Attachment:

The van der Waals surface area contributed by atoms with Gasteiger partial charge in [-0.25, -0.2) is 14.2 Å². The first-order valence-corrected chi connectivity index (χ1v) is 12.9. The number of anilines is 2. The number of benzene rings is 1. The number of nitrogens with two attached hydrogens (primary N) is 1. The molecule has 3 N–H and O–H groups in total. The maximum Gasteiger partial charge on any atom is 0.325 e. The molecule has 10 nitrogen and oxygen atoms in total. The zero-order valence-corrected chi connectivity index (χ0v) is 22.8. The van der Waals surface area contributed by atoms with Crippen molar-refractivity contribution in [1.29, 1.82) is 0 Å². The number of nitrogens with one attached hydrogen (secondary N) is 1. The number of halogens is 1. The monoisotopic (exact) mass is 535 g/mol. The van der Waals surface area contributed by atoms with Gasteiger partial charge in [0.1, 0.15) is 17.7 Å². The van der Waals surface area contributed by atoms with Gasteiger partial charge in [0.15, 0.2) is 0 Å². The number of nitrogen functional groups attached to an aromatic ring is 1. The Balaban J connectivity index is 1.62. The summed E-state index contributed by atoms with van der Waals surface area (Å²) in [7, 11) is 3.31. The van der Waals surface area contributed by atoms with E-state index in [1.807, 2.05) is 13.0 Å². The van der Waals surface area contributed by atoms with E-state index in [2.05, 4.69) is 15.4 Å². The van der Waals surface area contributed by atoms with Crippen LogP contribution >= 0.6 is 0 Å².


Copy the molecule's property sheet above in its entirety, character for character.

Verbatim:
The van der Waals surface area contributed by atoms with Gasteiger partial charge in [-0.25, -0.2) is 14.2 Å². The first-order valence-corrected chi connectivity index (χ1v) is 12.9. The number of anilines is 2. The number of benzene rings is 1. The number of nitrogens with two attached hydrogens (primary N) is 1. The molecule has 3 N–H and O–H groups in total. The maximum Gasteiger partial charge on any atom is 0.325 e. The molecule has 10 nitrogen and oxygen atoms in total. The zero-order valence-corrected chi connectivity index (χ0v) is 22.8. The van der Waals surface area contributed by atoms with Crippen molar-refractivity contribution in [1.29, 1.82) is 0 Å². The number of nitrogens with one attached hydrogen (secondary N) is 1. The number of halogens is 1. The monoisotopic (exact) mass is 535 g/mol. The van der Waals surface area contributed by atoms with Gasteiger partial charge in [0.1, 0.15) is 17.7 Å². The van der Waals surface area contributed by atoms with Gasteiger partial charge in [0.15, 0.2) is 0 Å². The number of nitrogen functional groups attached to an aromatic ring is 1. The Balaban J connectivity index is 1.62. The summed E-state index contributed by atoms with van der Waals surface area (Å²) in [7, 11) is 3.31. The van der Waals surface area contributed by atoms with E-state index in [1.807, 2.05) is 13.0 Å². The van der Waals surface area contributed by atoms with E-state index in [2.05, 4.69) is 15.4 Å². The van der Waals surface area contributed by atoms with Crippen LogP contribution >= 0.6 is 0 Å².